UPDATED 20:10 EST / FEBRUARY 07 2019


Google announces Adiantum, a new standard for encrypting low-end devices

Google LLC today announced a new data encryption standard for low-powered devices such as entry-level Android smartphones and “internet of things” gadgets.

The new standard, called Adiantum, is designed to encrypt data on devices that don’t run on the latest ARMv8 processors and are therefore unable to support the latest Advanced Encryption Standard that’s used on most of today’s smartphones and tablets.

Specifically, Adiantum is geared for devices running on the older ARM Cortex-A7 processors that lack the specialized hardware needed to run AES. Such devices include things such as smartwatches and Smart TVs, as well as low-end phones. On these devices, the AES encryption is said to be “so slow that it would result in a poor user experience: apps would take much longer to launch, and the device would generally feel much slower,” Google said.

Because of these problems, Google has exempted such devices from its general requirement that they must run AES. But Google has always been a big fan of encryption, as it gives users a way to protect their online privacy and digital identities.

That’s why Adiantum is designed to fill the gap and ensure that low-end devices can benefit from the same level of security as their higher-end cousins, Eugene Liderman, director of mobile security strategy at the Android Security & Privacy Team, said in a blog post.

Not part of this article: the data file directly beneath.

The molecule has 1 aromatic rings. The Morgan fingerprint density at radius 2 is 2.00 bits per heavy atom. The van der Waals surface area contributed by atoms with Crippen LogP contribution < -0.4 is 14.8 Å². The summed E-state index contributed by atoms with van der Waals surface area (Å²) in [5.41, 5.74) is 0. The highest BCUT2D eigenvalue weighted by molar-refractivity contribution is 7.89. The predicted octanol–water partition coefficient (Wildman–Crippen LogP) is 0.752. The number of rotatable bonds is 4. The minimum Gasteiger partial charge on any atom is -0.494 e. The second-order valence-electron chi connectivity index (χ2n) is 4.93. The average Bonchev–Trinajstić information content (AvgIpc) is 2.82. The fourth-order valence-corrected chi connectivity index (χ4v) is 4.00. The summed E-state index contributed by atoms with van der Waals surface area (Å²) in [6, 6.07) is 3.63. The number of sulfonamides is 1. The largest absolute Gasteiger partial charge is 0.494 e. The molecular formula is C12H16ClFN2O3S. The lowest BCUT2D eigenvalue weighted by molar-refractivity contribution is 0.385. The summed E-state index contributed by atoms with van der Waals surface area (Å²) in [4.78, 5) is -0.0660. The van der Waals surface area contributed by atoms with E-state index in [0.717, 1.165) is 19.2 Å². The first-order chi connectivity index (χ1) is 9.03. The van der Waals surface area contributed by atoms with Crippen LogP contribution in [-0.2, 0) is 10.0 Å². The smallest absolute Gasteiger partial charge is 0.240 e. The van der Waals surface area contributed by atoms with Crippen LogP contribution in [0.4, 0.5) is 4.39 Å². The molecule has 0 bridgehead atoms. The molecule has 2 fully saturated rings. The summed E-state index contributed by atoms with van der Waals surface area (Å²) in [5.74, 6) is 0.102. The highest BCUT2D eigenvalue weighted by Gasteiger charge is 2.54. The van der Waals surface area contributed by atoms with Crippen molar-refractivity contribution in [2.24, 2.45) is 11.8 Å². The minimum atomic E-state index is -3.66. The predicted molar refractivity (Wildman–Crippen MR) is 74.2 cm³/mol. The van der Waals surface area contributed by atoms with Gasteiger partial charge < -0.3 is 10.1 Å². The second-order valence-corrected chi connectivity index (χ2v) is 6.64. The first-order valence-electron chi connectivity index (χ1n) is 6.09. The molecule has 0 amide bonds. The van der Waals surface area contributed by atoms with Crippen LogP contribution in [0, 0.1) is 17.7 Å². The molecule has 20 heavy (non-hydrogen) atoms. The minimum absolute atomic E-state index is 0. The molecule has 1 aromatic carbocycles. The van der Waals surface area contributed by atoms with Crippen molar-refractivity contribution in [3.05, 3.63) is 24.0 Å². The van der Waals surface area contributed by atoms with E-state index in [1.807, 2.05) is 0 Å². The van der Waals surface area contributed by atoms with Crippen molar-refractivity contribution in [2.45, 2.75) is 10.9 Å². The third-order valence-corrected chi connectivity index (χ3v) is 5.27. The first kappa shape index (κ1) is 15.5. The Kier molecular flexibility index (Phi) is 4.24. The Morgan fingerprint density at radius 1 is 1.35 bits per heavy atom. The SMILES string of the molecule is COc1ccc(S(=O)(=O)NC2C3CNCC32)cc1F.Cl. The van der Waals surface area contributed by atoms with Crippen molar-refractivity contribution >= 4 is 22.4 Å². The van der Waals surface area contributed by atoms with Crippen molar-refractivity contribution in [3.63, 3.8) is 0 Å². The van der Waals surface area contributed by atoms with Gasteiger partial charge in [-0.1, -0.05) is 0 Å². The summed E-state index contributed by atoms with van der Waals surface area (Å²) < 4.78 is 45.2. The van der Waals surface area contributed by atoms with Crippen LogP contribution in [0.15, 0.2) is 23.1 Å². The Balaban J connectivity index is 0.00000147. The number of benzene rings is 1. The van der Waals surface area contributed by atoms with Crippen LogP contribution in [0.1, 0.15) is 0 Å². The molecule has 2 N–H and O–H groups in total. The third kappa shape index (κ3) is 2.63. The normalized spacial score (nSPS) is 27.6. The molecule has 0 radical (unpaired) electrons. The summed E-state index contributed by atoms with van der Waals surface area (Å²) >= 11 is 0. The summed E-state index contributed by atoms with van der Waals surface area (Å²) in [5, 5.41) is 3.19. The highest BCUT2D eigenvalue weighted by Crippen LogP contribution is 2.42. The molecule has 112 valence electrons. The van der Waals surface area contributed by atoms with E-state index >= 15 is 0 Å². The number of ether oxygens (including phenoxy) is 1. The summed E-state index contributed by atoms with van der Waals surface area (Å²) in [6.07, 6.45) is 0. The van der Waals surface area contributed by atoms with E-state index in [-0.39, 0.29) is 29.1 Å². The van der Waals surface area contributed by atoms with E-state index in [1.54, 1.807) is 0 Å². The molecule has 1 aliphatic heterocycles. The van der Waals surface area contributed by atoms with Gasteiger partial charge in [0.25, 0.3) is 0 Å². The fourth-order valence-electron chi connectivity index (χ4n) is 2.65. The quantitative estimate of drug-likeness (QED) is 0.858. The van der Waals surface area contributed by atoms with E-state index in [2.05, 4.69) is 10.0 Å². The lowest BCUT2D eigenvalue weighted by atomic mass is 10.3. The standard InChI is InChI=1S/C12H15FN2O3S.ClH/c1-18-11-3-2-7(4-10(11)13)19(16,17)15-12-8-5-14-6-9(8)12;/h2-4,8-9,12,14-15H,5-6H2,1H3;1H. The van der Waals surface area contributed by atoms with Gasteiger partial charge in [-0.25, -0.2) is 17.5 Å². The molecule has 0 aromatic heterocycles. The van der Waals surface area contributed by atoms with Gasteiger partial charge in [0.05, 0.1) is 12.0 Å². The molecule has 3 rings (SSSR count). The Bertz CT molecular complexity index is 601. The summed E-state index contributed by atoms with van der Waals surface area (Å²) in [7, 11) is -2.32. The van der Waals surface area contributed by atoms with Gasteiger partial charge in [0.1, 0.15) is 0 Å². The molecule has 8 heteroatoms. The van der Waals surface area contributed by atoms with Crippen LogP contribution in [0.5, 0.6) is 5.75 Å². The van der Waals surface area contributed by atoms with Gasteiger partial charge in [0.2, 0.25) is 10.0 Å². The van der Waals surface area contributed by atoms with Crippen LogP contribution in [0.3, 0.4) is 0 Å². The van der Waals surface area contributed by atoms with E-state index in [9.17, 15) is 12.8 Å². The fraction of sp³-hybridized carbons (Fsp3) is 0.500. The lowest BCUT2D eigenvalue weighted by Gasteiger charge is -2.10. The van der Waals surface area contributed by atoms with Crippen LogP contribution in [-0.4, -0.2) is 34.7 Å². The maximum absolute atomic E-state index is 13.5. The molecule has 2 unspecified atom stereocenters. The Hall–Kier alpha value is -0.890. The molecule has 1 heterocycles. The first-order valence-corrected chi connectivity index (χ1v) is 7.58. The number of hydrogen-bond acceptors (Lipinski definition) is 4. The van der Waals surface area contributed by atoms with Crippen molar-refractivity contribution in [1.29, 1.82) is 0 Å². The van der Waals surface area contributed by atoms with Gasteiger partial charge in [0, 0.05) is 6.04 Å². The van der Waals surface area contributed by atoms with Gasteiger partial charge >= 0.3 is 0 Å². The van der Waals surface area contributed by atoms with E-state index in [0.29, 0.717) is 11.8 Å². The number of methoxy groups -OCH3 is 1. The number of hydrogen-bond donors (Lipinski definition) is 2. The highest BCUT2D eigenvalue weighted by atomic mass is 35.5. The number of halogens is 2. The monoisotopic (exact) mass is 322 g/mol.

Adiantum makes it possible to encrypt local data without impacting system performance, Liderman said.

“Currently Android supports AES-128-CBC-ESSIV for full-disk encryption and AES-256-XTS for file-based encryption,” he explained. “However, when AES performance is insufficient there is no widely accepted alternative that has sufficient performance on lower-end ARM processors.”

Adiantum is meant to be that alternative, Liderman said. It relies on the new ChaCha 20 stream cipher technology, the technicalities of which are explained in this deep dive by Android security engineers Paul Crowley and Eric Biggers. According to them, the standard is able to provide strong encryption on low-end devices without affecting the speed at which they run.

“Our hope is that Adiantum will democratize encryption for all devices,” Liderman said. “Just like you wouldn’t buy a phone without text messaging, there will be no excuse for compromising security for the sake of device performance.”

The source code for Adiantum is available on GitHub.

Image: Google

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